Put the draft away then read it
What you've done is put your draft away for a year and now you've read it.
Unless you have a super memory, it's very likely you've forgotten several details in your story. So much so, you might be able to come at it with the eyes of someone that has never seen your story before.
This is why, if you haven't finished reading the first draft, you should finish doing that before you do anything else.
Read it in as few sittings as possible. Take notes, but don't get bogged down with them.
What you find and what you note down is gold!
In most cases, you'll be able to capture that elusive first impression in this reading and these notes. Or at least partially.
Personally, I tend to question my notes when I read things again, so I have to remind myself that what I noted and read was with a mind that was not "in" the story and its world, that was not thinking about it, and working with it.
Those notes are what a new reader would see and I have to accept that I didn't say what I now feel is on the page... something has to be changed... (That being said, make sure your notes comes with a compelling argument against the opinions of your future self...)
Be cautious and lazy when editing
You edit the text to make it better.
This usually means you have to change a lot, but you can go overboard with this and edit the thing to pieces.
Always be cautious/lazy when editing. Try to figure out how you can alter as little as possible and still have a good text. Good text being the keywords...
Maybe you need to learn new things to make the piece sizzle, then good news; the internet is full of helpful information... sure hours of searching away, but not unreachable...
For instance, a slow text might be improved by adding elements of suspension rather than cutting everything away. What would happen to that philosophical discussion lasting fourteen pages if there was a bomb ticking in the basement? It could turn a blah scene into a key scene...
I'm not saying you should leave the first draft as it is, but also, do realize that sometimes gems might be hiding in the text, and rather than throwing them away, you need to polish them.
I also have to tell you that sometimes the only thing salvageable might be the core concept of the story. I've been there. I redid the whole thing from scratch.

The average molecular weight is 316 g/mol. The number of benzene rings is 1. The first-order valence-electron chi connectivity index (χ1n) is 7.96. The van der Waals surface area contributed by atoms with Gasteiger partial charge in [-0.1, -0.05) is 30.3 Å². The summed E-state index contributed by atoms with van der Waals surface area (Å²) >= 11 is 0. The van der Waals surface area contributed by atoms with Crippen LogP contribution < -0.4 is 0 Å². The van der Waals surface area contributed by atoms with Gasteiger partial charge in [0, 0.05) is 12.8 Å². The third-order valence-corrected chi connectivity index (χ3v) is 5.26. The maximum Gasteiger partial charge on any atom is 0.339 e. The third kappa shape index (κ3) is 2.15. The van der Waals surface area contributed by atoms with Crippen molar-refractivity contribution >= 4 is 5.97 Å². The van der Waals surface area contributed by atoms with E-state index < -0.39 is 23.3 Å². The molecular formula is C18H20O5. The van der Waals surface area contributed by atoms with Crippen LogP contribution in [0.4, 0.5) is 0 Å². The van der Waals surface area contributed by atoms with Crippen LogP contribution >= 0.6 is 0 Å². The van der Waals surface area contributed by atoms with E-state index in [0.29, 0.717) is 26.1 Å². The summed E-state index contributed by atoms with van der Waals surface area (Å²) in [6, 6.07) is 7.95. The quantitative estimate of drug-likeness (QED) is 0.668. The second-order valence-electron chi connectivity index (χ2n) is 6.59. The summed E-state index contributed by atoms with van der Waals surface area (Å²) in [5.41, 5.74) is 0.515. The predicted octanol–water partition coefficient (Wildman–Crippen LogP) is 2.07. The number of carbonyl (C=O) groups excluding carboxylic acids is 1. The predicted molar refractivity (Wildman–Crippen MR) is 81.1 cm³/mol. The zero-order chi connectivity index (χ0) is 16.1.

Sometimes, not even that will be salvageable and the text really and truly isn't going to work.
In your case, it seems you have one character that is supposed to do a little bit too much; both be friendly to the elves and have a reason to hate them.
These seem to me to be two different "character tasks" belonging to two different archetypes; the protagonist and the antagonist.
What would happen if you split your character in two and used the background for an antagonist and the curious scenes for a protagonist?
One could be curious and the other could bring in all the juicy conflict and action you had planned.
Maybe the whole notion of "not being able to revenge your father" is something you feel would be good to still have? (It undoubtedly has worked before...)
Then, what if these two characters were siblings? The internal conflict you have now, and that may not be working, would then become external... but still, you wouldn't just kill a sibling (unless you're some kind of biblical person) so there would still be internal conflict anyway...
Always ask what-if questions to explore what you have and how it can be reshaped without being destroyed.
You might be helped by writing short summaries of your story (after you've read it completely) bending it in different ways.
One would explore the version you have now, the other the changes you're pondering.
Write a handful more summaries to explore other possible stories.
Don't spend too long on each summary.
After you feel you have explored all possible variations of the story, after a few days to a week of writing summaries, look at what you have. Which version is the best? Can several versions be combined? Can you see a new and improved version arising from the variations you've explored?
Read a book
If you're new to editing, I suggest picking up a copy of James Scott Bell's, "Revision and Self-Editing for Publication."
It contains several chapters on how to write and in the end an editing checklist that refers back to those chapters. You could either start with the checklist and read chapters on stuff you're unsure about, or work through the book from the front to the end.